Friday, August 21, 2009

Desiging A Budget

LANSING, MI - MARCH 17: The Michigan State Cap...Image by Getty Images via Daylife

I've been thinking about budgeting lately, because the Michigan legislature can't seem to figure out a good way to do it. Every year, they think they have to argue about what to cut, but I think there's a better way.

People and dollars are leaving Michigan, so obviously revenue is shrinking as well. This means that we have to spend less money. It's not partisanship, it's not politics - it's math. I won't even factor in the growing structural deficit that haunts Michigan (it's going to come back to bite us soon).

Yet there seems to be no political will to cut anything. You hear the same line, over and over again: "we've already made sacrifices." Even so, you can't really blame them for being upset. Everyone has their own corner of the universe, and they are more concerned about that than the bigger picture. It's hard to trust someone who is taking away resources from you that "it's really in your best interest." If you add legislators and politicians who have little courage into the mix, you have a recipe for gridlock.

I'm not sure what the solution is, but I think we're going to have to reinvent the way Michigan budgets. There are other states who have solutions that we should at least be discussing and experimenting with.

One good example is Washington. They have an initiative called "priorities of government" that I think is a pretty innovative way to move towards a more common-sense budgeting process. Instead of taking years past and specific departments of the bureaucracy as a given, they simply start with the priority outcomes that the government is expected to produce.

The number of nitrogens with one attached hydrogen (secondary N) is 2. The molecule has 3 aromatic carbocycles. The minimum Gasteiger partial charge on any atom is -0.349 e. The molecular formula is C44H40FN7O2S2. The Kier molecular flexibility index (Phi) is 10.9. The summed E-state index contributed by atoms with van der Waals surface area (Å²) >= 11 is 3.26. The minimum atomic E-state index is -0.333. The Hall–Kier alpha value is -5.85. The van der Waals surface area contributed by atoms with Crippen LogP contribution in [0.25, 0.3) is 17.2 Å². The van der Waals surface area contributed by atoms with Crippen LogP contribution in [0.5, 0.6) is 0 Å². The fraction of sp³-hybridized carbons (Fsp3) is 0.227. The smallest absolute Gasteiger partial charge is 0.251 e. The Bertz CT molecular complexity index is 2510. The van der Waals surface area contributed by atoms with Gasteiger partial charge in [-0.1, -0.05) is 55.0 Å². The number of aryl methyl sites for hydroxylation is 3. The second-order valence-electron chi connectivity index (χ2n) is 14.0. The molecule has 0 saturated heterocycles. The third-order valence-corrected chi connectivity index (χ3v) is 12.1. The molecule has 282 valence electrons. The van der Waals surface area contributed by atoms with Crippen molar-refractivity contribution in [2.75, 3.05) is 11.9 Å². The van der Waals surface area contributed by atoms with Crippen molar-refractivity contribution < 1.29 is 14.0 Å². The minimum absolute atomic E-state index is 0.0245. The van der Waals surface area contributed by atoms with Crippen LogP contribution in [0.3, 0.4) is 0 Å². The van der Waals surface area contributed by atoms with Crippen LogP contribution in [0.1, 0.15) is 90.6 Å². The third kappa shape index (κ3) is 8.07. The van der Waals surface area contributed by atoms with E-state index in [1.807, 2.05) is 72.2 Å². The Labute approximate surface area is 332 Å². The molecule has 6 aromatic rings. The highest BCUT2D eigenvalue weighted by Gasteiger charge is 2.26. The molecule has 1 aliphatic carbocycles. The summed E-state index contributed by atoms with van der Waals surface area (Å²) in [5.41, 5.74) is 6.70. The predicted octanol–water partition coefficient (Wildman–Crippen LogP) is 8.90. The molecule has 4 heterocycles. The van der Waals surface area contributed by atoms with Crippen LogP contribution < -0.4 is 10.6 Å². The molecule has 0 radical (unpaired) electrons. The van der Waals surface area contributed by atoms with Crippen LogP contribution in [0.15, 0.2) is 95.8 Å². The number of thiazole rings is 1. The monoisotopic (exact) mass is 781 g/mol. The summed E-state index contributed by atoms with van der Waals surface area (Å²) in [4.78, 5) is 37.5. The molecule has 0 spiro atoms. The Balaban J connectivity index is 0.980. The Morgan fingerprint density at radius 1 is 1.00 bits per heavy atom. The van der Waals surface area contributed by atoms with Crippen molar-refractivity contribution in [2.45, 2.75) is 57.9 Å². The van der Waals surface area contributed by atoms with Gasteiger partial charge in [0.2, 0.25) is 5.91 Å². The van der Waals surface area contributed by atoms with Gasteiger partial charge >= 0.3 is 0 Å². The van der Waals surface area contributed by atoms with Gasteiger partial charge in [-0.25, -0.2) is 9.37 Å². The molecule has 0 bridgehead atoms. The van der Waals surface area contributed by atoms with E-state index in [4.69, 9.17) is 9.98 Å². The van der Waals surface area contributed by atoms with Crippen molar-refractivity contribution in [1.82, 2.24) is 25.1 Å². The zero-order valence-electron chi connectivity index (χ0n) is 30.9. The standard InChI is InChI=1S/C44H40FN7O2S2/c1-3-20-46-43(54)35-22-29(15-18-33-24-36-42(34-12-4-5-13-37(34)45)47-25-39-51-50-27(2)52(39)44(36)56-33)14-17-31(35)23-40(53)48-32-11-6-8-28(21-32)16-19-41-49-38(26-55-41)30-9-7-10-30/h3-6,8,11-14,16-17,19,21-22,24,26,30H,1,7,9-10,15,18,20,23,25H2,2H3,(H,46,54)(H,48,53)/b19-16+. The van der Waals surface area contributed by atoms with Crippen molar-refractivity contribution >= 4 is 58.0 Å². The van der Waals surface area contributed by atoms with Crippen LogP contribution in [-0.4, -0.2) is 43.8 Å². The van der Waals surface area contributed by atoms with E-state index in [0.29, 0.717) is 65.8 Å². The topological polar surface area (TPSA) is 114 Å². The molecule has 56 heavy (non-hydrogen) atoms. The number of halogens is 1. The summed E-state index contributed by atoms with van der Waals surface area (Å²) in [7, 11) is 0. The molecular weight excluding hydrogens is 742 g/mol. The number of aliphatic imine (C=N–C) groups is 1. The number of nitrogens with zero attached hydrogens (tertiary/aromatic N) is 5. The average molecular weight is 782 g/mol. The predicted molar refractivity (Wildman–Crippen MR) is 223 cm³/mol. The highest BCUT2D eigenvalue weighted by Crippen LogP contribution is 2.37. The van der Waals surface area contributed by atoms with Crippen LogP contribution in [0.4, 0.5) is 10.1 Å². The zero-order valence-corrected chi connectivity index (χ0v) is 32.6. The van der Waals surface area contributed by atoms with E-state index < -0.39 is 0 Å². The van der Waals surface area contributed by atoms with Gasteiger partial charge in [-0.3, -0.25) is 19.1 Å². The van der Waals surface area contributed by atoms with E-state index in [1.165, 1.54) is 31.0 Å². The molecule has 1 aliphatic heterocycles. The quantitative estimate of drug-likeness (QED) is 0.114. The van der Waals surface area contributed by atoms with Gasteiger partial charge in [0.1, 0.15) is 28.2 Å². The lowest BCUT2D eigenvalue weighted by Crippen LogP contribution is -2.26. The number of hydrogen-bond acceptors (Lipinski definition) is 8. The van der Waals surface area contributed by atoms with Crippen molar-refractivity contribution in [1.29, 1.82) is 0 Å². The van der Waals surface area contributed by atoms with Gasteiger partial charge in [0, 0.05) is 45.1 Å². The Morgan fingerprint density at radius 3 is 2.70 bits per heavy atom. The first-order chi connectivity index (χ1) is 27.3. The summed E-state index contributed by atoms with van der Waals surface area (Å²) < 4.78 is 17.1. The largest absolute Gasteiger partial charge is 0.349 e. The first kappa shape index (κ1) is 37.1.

The process goes something like this:
  • Determine what the priorities are
  • Figure out how much money you have to work with
  • Assemble a team of experts, citizens, and government staff for each priority area
  • Give each team a certain amount of money to spend to achieve their priority
  • Have an open market of people who make offers to solve part of each priority area
  • The teams choose the most effective way to spend money
I should point out that this isn't how Washington makes the real budget. They just use this exercise as a way to give out recommendations that eventually make their way into the real budget.

I would be interested to see what a state could achieve if it actually switched to pure outcomes based budgeting.
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